The incidence and prevalence of diabetes in the United States doubled during the past few decades, but new data indicate that the rate has stabilized in recent years, according to research published in JAMA.
Unfortunately, however, results also show that incidence continues to increase among Hispanic and black adults.
“Although the prevalence and incidence of diabetes have increased in the United States in recent decades, no studies have systematically examined long-term, national trends in the prevalence and incidence of diagnosed diabetes,” Linda S. Geiss, MA, of the CDC in Atlanta, and colleagues wrote.
To fill this knowledge gap and identify any long-term trends, the researchers analyzed data from 1980 to 2012 for 664,969 adults aged 20 to 79 years from the National Health Interview Survey. They calculated the annual percentage change (APC) in rates of prevalence and incidence in both type 1 and type 2 diabetes combined.
The researchers found no significant change in APC for age-adjusted prevalence and incidence of diabetes (0.2% [95% CI, –0.9 to 1.4] and –0.1% [95% CI, –2.5 to 2.4], respectively) during the 1980s. But results revealed dramatic increases in both prevalence and incidence during 1990 to 2008 (4.5% [95% CI, 4.1-4.9] and 4.7% [95% CI, 3.8-5.6]).
During 2008 to 2012, however, prevalence and incidence of diabetes plateaued with no significant change (0.6% [95% CI, –1.9 to 3.0] and –5.4% [95% CI, –11.3 to 0.9]), according to the data.
Prevalence was 3.5 per 100 persons in 1990, 7.9 in 2008 and 8.3 in 2012. Incidence was 3.2 per 1,000 in 1990, 8.8 in 2008 and 7.1 in 2012, the researchers reported.
The researchers noted that reasons for the stabilization in diabetes prevalence and incidence are difficult to identify from these data, but they highlighted two factors that may play a role.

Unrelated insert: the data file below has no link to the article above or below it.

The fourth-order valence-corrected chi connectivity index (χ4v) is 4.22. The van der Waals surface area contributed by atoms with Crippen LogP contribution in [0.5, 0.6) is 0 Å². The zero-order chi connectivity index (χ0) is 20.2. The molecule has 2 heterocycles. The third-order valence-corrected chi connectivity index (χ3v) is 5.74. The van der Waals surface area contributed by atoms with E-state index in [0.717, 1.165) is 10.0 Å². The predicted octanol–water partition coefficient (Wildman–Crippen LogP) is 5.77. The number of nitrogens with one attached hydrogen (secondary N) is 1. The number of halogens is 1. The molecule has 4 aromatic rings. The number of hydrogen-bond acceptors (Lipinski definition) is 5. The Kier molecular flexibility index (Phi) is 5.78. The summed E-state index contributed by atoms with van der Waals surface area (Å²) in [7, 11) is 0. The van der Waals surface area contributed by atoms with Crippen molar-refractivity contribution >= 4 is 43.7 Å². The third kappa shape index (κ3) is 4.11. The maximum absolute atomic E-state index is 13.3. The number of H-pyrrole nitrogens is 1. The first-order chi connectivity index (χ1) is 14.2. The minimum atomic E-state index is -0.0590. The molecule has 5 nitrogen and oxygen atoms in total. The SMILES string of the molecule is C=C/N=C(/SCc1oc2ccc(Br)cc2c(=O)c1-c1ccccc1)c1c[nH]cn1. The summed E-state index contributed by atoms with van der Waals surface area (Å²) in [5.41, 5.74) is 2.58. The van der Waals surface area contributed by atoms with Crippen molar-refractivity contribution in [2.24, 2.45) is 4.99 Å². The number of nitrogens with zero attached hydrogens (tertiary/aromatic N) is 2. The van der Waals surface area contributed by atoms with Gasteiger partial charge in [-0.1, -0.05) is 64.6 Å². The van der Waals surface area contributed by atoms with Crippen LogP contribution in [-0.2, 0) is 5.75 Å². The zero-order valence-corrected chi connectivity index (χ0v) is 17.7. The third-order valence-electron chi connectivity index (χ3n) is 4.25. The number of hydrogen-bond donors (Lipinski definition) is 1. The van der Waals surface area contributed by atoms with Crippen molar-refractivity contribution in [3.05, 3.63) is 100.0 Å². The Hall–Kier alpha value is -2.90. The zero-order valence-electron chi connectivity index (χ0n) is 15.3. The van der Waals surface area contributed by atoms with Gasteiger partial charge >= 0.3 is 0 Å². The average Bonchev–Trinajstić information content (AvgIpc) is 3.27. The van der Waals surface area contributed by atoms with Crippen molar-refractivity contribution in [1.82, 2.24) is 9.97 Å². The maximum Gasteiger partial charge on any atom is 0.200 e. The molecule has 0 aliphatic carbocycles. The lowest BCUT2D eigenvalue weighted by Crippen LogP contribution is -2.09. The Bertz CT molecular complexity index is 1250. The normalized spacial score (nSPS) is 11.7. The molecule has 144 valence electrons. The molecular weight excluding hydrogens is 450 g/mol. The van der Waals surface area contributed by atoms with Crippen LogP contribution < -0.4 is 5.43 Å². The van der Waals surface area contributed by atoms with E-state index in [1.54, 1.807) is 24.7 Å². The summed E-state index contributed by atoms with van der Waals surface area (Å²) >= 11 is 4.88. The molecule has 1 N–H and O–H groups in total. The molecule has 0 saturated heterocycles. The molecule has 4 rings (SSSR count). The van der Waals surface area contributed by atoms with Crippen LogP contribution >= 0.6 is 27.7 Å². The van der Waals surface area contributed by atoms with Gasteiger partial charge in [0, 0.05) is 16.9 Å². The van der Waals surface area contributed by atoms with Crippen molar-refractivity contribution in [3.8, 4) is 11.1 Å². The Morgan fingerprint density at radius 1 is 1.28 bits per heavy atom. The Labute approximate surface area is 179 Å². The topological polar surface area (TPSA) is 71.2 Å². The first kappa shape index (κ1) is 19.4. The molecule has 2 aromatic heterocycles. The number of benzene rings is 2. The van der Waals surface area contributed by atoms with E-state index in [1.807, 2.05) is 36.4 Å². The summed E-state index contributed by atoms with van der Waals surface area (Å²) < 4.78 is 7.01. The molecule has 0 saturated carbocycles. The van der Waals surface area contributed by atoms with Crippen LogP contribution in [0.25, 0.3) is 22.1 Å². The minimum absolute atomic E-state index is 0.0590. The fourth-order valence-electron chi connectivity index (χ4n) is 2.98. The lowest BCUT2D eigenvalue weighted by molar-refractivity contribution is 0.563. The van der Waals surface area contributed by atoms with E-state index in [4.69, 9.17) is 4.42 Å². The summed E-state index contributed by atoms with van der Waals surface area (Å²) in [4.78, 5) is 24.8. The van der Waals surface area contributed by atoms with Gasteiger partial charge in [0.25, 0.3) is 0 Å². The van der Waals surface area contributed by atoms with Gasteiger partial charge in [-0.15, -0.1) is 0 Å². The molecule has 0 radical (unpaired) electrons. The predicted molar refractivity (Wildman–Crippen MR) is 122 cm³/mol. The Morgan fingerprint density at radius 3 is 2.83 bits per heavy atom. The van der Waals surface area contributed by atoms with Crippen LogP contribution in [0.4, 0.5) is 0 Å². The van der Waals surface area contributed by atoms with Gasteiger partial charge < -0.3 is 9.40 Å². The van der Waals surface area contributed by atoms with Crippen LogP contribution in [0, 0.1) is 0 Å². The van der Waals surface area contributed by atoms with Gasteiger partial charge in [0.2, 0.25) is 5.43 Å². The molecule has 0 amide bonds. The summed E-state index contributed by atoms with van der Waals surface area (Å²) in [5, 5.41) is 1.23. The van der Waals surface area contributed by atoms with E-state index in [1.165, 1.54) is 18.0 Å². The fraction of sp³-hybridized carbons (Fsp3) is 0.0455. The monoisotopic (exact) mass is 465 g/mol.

“Recent studies suggest that the rate of increase in obesity, a major risk factor for type 2 diabetes, may be slowing in the United States, with no change in the prevalence of obesity among US adults since 2003-2004. This slowing in the growth of obesity and diabetes appears to be concurrent with declines in overall caloric intake, food purchases, and energy intake,” they wrote.
“The recent slowing in diabetes prevalence and incidence could also reflect the adoption of hemoglobin A1c (HbA1c) for the diagnosis of diabetes,” the researchers added.
Although analyses of subpopulations suggested trends that were similar to the overall population, data denoted continued increases in incidence rates among black and Hispanic adults (P=.03 and P=.01, respectively) at rates that were significantly greater than for white adults.
Education was also associated with prevalence, with the rate of increase being higher for adults with a high school education or less vs. those with more than a high school education (P=.006 and P<.001, respectively).
These demographic data are indicative of current issues and perhaps hint at problems to come, according to the researchers.
“This threatens to exacerbate racial/ethnic and socioeconomic disparities in diabetes prevalence and incidence. Furthermore, in light of the well-known excess risk of amputation, blindness, end-stage renal disease, disability, mortality, and health care costs associated with diabetes, the doubling of diabetes incidence and prevalence ensures that diabetes will remain a major public health problem that demands effective prevention and management programs,” the researchers wrote.